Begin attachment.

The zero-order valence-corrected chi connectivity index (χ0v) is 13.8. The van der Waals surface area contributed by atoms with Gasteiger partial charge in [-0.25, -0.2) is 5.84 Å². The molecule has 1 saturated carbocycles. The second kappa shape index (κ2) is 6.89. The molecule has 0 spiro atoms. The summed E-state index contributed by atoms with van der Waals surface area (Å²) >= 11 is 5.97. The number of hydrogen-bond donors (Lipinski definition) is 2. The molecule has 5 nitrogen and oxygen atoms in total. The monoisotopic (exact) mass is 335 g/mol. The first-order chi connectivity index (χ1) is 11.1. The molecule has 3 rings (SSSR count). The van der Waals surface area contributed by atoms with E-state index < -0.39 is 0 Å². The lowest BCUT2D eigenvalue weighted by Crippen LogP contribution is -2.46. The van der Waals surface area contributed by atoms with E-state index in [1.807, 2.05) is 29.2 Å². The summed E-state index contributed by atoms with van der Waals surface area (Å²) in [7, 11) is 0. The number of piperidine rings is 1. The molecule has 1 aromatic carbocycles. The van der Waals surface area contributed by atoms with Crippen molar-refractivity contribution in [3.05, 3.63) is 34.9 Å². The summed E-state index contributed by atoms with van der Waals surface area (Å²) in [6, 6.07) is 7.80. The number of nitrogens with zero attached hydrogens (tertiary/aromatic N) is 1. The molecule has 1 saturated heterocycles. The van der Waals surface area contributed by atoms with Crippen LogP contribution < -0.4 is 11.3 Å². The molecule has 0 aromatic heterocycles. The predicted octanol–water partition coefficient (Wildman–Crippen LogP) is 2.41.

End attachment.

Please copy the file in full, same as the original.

The zero-order valence-corrected chi connectivity index (χ0v) is 13.8. The van der Waals surface area contributed by atoms with Gasteiger partial charge in [-0.25, -0.2) is 5.84 Å². The molecule has 1 saturated carbocycles. The second kappa shape index (κ2) is 6.89. The molecule has 0 spiro atoms. The summed E-state index contributed by atoms with van der Waals surface area (Å²) >= 11 is 5.97. The number of hydrogen-bond donors (Lipinski definition) is 2. The molecule has 5 nitrogen and oxygen atoms in total. The monoisotopic (exact) mass is 335 g/mol. The first-order chi connectivity index (χ1) is 11.1. The molecule has 3 rings (SSSR count). The van der Waals surface area contributed by atoms with E-state index < -0.39 is 0 Å². The lowest BCUT2D eigenvalue weighted by Crippen LogP contribution is -2.46. The van der Waals surface area contributed by atoms with E-state index in [1.807, 2.05) is 29.2 Å². The summed E-state index contributed by atoms with van der Waals surface area (Å²) in [7, 11) is 0. The number of piperidine rings is 1. The molecule has 1 aromatic carbocycles. The van der Waals surface area contributed by atoms with Crippen molar-refractivity contribution in [3.05, 3.63) is 34.9 Å². The summed E-state index contributed by atoms with van der Waals surface area (Å²) in [6, 6.07) is 7.80. The number of nitrogens with zero attached hydrogens (tertiary/aromatic N) is 1. The molecule has 1 saturated heterocycles. The van der Waals surface area contributed by atoms with Crippen LogP contribution < -0.4 is 11.3 Å². The molecule has 0 aromatic heterocycles. The predicted octanol–water partition coefficient (Wildman–Crippen LogP) is 2.41.